Women are a majority of the U.S. population and have long earned most of the college degrees – at all levels. While degrees are merely one data point, one could argue that women have been and will be a majority of the best, brightest and highest-potential entries into the American workforce.
But a disproportionately low percentage will ascend to the highest corporate ranks. So what are we left with? A trend in which our workforce and our management and leadership will be increasingly populated by fewer of our highest-potential members. Patti Johnson on this blog eloquently lays out the long-term problems this creates and why this should be a cause for alarm.
One frustrating aspect is that this knowledge is not new. The McKinsey research is more than a year old and not exactly shocking, and general awareness has grown to the point where companies or executives must at least make half-hearted attempts at bringing women into executive ranks rather than ignoring or belittling the problem. And for those who perpetuate or defend old stereotypes – hello, Paul Tudor Jones and Pax Dickinson – the backlash is quicker and harsher. Yet turning that awareness into tangible change is proving difficult.
What I want to focus on here is one aspect of messaging, designed to turn awareness into action among a most important audience – skeptical executives. For that, we’ll need to look at the cause of sustainability.
Sustainability sounds like it should be a simple application of science, and to environmentalists and other core supporters, it is. But it’s rarely that cut and dried for businesses or consumers. Their motivations are personal, financial, or driven by concerns of efficiency or legal liability. The emotional connections of marketing, threat of regulation and cold calculation of profits and losses are what will drive most companies and consumers.
You’ll always get the diehards by talking about reducing greenhouse gases and saving something or other. You’ll win over the C-suite by talking about cost savings, logistical efficiencies and reductions in regulatory uncertainty and other risks. Both messages are important, but they are audience-specific.
And so it goes with the problem of women not making it into the executive ranks. There must be real, focused efforts made in mentoring/sponsoring, in our education system (for girls and boys), and possibly in how our society views and governs what the working life should look like. There must be continued battles against deliberate and inadvertent discrimination, and education of the moral imperative of a business culture that does not drive women and others away. Those efforts must continue.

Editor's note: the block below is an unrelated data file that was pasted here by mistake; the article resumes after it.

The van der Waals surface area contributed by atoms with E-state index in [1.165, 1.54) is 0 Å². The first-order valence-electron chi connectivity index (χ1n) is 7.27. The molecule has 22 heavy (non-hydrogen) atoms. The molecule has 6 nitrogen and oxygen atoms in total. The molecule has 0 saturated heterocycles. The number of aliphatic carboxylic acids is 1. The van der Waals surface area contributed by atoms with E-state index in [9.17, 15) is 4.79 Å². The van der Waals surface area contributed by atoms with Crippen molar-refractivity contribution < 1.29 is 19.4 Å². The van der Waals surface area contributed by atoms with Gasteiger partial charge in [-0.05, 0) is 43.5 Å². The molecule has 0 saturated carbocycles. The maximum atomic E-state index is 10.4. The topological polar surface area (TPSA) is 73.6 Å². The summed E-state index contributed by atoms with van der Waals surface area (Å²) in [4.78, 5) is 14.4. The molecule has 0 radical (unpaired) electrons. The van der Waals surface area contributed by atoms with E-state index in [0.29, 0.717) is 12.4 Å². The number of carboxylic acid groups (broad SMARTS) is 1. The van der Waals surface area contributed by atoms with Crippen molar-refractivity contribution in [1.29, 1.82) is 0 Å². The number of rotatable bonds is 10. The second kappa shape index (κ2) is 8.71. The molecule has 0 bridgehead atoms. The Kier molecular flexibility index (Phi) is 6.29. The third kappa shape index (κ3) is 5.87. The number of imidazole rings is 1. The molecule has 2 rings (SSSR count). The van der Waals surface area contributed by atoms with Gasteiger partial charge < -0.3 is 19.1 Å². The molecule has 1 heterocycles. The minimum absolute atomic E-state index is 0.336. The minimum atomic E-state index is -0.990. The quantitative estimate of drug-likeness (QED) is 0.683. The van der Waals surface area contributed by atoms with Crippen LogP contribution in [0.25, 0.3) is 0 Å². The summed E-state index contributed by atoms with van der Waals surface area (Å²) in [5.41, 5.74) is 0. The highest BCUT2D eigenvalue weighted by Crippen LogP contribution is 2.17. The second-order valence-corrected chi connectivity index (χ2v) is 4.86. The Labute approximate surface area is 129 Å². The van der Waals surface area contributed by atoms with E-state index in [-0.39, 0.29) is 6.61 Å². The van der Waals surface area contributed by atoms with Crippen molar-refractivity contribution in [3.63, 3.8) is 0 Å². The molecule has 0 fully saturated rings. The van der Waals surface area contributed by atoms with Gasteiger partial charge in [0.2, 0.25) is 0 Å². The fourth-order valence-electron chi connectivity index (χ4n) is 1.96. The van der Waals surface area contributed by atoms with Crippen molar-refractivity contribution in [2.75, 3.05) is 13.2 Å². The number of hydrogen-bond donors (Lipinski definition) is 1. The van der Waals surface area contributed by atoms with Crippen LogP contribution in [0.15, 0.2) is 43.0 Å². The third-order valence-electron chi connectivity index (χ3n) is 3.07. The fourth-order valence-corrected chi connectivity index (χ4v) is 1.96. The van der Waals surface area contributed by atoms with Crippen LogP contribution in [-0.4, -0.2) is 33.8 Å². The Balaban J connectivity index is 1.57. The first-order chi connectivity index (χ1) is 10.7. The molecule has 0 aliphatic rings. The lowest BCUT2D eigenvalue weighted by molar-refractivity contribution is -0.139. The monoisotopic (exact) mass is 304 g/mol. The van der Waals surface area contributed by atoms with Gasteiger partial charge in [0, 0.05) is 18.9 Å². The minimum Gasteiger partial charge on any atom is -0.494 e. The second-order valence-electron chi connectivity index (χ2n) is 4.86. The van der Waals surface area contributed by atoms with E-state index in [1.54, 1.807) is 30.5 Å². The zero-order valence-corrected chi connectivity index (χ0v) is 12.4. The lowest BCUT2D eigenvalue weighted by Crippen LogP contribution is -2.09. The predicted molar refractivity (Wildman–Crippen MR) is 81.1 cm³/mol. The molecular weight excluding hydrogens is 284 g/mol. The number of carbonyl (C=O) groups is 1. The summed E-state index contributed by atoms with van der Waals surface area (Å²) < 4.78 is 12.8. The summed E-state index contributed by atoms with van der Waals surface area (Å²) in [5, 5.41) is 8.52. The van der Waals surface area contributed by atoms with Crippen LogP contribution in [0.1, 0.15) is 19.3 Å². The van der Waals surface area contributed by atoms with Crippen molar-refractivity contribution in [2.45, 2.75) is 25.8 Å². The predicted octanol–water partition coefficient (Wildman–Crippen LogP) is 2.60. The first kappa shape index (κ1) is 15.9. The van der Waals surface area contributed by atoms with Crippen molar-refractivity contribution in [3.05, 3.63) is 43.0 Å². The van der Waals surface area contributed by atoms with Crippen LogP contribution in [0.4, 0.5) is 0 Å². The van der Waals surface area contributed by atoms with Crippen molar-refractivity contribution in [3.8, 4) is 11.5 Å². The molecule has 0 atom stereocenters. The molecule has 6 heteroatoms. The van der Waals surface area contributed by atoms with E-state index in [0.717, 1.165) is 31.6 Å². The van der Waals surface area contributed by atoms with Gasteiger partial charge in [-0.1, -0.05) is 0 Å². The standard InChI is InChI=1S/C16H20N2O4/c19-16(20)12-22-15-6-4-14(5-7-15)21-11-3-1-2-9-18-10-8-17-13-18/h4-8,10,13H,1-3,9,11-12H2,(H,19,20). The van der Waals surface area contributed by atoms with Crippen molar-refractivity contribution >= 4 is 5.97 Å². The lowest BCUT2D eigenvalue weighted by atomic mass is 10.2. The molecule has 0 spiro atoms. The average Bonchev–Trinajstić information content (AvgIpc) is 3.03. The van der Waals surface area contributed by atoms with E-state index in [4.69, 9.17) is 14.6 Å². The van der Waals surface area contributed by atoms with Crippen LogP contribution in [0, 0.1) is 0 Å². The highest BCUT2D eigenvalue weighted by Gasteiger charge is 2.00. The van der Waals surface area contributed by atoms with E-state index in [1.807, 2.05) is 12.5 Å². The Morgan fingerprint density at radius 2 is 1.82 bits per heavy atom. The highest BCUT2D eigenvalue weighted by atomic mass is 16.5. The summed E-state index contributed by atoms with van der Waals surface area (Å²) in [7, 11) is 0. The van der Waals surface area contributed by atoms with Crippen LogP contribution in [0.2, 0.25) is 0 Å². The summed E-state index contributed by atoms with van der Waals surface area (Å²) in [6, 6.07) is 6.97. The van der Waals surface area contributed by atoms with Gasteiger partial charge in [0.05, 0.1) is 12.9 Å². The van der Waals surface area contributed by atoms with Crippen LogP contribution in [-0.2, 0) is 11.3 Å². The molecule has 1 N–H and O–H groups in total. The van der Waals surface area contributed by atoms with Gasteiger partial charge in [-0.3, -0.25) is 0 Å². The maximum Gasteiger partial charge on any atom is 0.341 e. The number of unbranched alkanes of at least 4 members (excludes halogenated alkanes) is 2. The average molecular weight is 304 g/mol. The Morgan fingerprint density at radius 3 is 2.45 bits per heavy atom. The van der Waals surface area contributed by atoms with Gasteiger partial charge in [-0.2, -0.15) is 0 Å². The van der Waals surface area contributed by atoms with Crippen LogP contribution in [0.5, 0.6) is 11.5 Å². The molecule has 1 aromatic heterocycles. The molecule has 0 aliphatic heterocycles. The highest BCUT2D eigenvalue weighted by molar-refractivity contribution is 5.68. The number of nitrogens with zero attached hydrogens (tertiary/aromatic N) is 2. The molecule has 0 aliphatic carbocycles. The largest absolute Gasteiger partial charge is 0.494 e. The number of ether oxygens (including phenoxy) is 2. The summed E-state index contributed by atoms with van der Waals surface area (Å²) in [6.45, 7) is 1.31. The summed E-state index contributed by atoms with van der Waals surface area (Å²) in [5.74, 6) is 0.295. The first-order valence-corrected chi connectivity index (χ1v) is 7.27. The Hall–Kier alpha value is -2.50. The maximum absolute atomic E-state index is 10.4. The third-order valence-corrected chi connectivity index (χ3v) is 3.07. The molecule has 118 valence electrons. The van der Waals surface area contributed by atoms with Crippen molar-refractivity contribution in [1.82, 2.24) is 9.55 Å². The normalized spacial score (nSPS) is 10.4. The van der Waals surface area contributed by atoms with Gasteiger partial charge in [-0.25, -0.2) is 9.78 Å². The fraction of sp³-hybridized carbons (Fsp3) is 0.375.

There must be continued battles against deliberate and inadvertent discrimination.
But when it comes to messaging, don’t forget about the bottom-line risks. A world in which we’re inexcusably losing some of our best talents and perspectives is one where our companies face increased financial, strategic and marketing blind spots. Internationally, there’s nothing that says other nations (say, China) can’t improve on getting women into leadership roles just because we can’t.
Losing some of our best talents and perspectives is one where our companies face increased financial, strategic and marketing blind spots.
The short-lived corporate satire TV show Better Off Ted had an episode where the monolithic evil company Veridian Dynamics installed cheaper motion sensors for its office lighting. Unfortunately, these cheaper sensors are also faulty. In the words of Portia de Rossi’s character, “The system doesn’t seem to see black people.” The company’s prime directive is saving money; ripping out this system and bringing back the old one would be cost-prohibitive, and so the episode progresses with the company trying numerous offensive and/or ridiculous alternatives. How do our heroes solve the problem? Messaging – they show upper management that the alternatives will send labor costs through the roof. In a heartbeat, the company reinstalls the original motion sensors.
This silly sitcom enables us to set two goals. One, we can be far better humans than the officers of Veridian Dynamics. Two, we can be better humans and still do the best things for the strategic and financial health of businesses. Putting our minds and resources to work on the shortage of women in upper management is a step toward both objectives.
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